PR-104, a phosphate ester of the nitrogen mustard prodrug PR-104A, has shown evidence of efficacy in adult leukemia clinical trials. Originally designed to target hypoxic cells, PR-104A is independently activated by aldo-keto-reductase 1C3 (AKR1C3). The aim of this study was to test whether AKR1C3 is a predictive biomarker of in vivo PR-104 sensitivity. In a panel of 7 patient-derived pediatric acute lymphoblastic leukemia (ALL) xenografts, PR-104 showed significantly greater efficacy against T-lineage ALL (T-ALL) than B-cell-precursor ALL (BCP-ALL) xenografts. Single-agent PR-104 was more efficacious against T-ALL xenografts compared with a combination regimen of vincristine, dexamethasone, and L-asparaginase. Expression of AKR1C3 was significantly higher in T-ALL xenografts compared with BCP-ALL, and correlated with PR-104/PR-104A sensitivity in vivo and in vitro. Overexpression of AKR1C3 in a resistant BCP-ALL xenograft resulted in dramatic sensitization to PR-104 in vivo. Testing leukemic blasts from 11 patients confirmed that T-ALL cells were more sensitive than BCP-ALL to PR-104A in vitro, and that sensitivity correlated with AKR1C3 expression. Collectively, these results indicate that PR-104 shows promise as a novel therapy for relapsed/refractory T-ALL, and that AKR1C3 expression could be used as a biomarker to select patients most likely to benefit from such treatment in prospective clinical trials.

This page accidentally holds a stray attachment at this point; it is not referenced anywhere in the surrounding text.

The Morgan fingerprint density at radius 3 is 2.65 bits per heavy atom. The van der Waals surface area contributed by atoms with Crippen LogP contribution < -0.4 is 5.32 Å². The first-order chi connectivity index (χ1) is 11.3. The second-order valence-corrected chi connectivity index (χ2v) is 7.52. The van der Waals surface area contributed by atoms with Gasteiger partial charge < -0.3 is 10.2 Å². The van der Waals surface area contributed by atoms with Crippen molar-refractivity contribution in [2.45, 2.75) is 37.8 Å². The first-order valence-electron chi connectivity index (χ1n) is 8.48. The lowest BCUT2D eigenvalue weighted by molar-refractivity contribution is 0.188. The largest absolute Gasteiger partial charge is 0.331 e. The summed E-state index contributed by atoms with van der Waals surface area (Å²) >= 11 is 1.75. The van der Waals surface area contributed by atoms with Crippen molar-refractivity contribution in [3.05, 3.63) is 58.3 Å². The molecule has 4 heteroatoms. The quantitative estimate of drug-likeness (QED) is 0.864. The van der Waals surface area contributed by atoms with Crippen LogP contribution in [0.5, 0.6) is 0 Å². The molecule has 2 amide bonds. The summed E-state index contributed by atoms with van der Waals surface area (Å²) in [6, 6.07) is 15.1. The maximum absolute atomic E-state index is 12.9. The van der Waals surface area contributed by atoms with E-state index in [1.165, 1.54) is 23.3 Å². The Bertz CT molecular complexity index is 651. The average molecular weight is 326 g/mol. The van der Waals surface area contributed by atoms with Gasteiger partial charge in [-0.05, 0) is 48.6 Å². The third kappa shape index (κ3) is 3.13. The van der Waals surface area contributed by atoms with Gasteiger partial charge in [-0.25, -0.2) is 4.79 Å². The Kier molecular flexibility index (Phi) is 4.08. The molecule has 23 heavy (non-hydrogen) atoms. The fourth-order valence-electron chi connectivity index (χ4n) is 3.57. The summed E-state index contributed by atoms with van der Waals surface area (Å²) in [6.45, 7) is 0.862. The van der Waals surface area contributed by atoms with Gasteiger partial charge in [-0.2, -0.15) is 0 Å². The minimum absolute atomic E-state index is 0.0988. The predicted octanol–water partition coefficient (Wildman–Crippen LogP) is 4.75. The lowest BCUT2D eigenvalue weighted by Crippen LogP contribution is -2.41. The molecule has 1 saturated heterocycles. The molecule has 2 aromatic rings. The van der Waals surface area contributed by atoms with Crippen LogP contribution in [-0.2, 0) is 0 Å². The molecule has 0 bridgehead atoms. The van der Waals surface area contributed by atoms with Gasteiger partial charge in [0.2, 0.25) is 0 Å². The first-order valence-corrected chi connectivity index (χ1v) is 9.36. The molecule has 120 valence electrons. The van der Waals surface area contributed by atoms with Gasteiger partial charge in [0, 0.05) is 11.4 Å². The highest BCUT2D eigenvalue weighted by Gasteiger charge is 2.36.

ASJC Scopus subject areas
- Cell Biology